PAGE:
The only bad thing is that the patches are huge and eat up your whole computer. Not only the hard drive, but the processing part too. If you have a fat score, it'll sound pretty crappo once you get too many patches loaded in the program you're writing with.

You should probably buy the patches and like 3 or 4 computers and seek professional help before proceeding.

Andy


Edited by - andyriggle on 11/25/2007 11:35:01 PM
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djones
Member

87 Posts

Posted - 11/26/2007 :  10:23:33 PM  Show Profile  Reply with Quote
Thanks guys.

Andy, Finale sounds great. And for orchestrating, it sounds much more intuitive than SONAR. So when you say you use Finale when writing a score, I'd really be interested to hear how you work---what you do with Finale, what steps, and what's left then for SONAR.

By the way, your music is really terrific. You've motivated me.
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djones
Member

87 Posts

Posted - 11/27/2007 :  6:57:41 PM  Show Profile  Reply with Quote
Having now looked at Finale, Sibelius, and a little at Notion---any thoughts on which is best? Scott, do you think your review of Sibelius 4 is still a good comparison with Finale 8? It sounds like Sibelius is easier to use, and it sounds like Sibelius has added features that Finale was first with.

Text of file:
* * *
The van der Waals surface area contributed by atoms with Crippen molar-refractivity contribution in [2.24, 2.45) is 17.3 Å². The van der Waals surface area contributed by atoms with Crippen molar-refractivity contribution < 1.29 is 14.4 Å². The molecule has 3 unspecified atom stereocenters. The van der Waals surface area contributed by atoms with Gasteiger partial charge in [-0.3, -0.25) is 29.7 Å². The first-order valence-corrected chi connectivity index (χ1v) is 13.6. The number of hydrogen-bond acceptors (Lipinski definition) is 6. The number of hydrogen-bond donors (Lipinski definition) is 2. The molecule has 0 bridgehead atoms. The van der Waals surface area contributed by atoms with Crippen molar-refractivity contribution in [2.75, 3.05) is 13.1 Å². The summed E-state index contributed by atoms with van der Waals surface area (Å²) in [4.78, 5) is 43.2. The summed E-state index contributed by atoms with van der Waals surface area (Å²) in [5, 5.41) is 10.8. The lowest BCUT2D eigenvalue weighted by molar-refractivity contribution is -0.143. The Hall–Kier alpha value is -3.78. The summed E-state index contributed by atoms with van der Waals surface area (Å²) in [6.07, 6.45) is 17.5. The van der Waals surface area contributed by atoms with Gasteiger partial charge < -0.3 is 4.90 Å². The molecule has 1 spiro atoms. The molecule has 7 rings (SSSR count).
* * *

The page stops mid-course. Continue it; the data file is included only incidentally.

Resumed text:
I'm most interested in inputting real time from MIDI and then looking for a way to edit that most easily---adding tempo changes easily, articulations, etc. It sounds like that editing is much easier in Sibelius or Finale than in SONAR. Is that correct?

How do people use one of these notation packages in conjunction with SONAR?

Thanks
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garrigus
Moderator

USA
14514 Posts

Posted - 11/27/2007 :  10:12:26 PM  Show Profile  Visit garrigus's Homepage  Reply with Quote
The thing about Notion is that it's a closed system right now. You can't use external sound libraries.

I'm not really sure how Finale and Sibelius compare now. I haven't spent enough time with the new versions yet.

But if you plan to do mostly real-time input, you might want to just try using whatever library you get with Sonar first. The main thing about the notation packages is that they allow you to easily enter the music as standard notation. If that's not what you need, then maybe you only need Sonar for now.

Since you're going to get an external library, you might as well pick that up first and try it with Sonar. If you need something more, then you can look into one of the notation packages.

Scott

--
Scott R. Garrigus - http://www.garrigus.com
* Cakewalk SONAR Video Tutorials: https://www.youtube.com/user/ScottGarrigus?sub_confirmation=1
* Author of the Cakewalk Sonar and Sony Sound Forge Power book series: http://garrigus.com/?PowerBooks
* Publisher of the DigiFreq music recording newsletter: http://www.digifreq.com/
* Publisher of the NewTechReview consumer tech newsletter: http://www.newtechreview.com/
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andyriggle
Bronze Member

USA
318 Posts

Posted - 11/28/2007 :  12:52:10 AM  Show Profile  Reply with Quote
I can tell you all about Finale and EWQSO. You can use EWQSO easily within it. Here's how I use Finale and Sonar....

When I write, I usually start at the piano and write on staff paper. Sometimes it's only a page or few measures.

Then I go to Finale and set up my score. I either use their template, or one from my previous projects. Sometimes I'll just pick up a score I like, like "Jupiter" from "The Planets." Then I'll just use the same instrumentation to get the same feel.